Wang, Y; Zhou, GS (2012). Light Use Efficiency over Two Temperate Steppes in Inner Mongolia, China. PLOS ONE, 7(8), e43614.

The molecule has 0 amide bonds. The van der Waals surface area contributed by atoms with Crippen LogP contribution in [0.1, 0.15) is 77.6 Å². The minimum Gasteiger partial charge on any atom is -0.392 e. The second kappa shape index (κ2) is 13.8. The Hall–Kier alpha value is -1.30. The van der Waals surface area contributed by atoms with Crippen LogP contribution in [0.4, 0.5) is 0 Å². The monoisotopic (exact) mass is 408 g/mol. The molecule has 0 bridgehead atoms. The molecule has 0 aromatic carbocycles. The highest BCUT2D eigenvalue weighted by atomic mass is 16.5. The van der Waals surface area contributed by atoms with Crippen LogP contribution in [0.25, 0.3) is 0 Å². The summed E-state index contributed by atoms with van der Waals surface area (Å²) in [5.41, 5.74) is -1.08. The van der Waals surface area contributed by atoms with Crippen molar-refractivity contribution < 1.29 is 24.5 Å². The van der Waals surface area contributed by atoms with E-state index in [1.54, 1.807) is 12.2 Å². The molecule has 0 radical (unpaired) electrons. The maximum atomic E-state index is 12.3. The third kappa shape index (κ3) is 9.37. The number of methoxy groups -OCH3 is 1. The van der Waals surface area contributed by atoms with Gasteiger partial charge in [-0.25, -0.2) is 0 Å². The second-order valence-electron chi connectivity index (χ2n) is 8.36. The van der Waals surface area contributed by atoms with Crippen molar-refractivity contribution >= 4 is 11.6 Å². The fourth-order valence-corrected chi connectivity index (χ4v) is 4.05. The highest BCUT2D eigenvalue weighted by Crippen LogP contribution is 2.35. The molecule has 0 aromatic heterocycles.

Vegetation light use efficiency (LUE) is a key parameter of Production Efficiency Models (PEMs) for simulating gross primary production (GPP) of vegetation, from regional to global scales. Previous studies suggest that grasslands have the largest inter-site variation of LUE and controlling factors of grassland LUE differ from those of other biomes, since grasslands are usually water-limited ecosystems. Combining eddy covariance flux data with the fraction of photosynthetically active radiation absorbed by the plant canopy from MODIS, we report LUE on a typical steppe and a desert steppe in Inner Mongolia, northern China. Results show that both annual average LUE and maximum LUE were higher on the desert steppe (0.51 and 1.13 g C MJ(-1)) than on the typical steppe (0.34 and 0.88 g C MJ(-1)), despite the higher GPP of the latter. Water availability was the primary limiting factor of LUE at both sites. Evaporative fraction (EF) or the ratio of actual evapotranspiration to potential evapotranspiration (AET/PET) can explain 50-70% of seasonal LUE variations at both sites. However, the slope of linear regression between LUE and EF (or AET/PET) differed significantly between the two sites. LUE increased with the diffuse radiation ratio on the typical steppe; however, such a trend was not found for the desert steppe. Our results suggest that a biome-dependent LUEmax is inappropriate, because of the large inter-site difference of LUEmax within the biome. EF could be a promising down-regulator on grassland LUE for PEMs, but there may be a site-specific relationship between LUE and EF.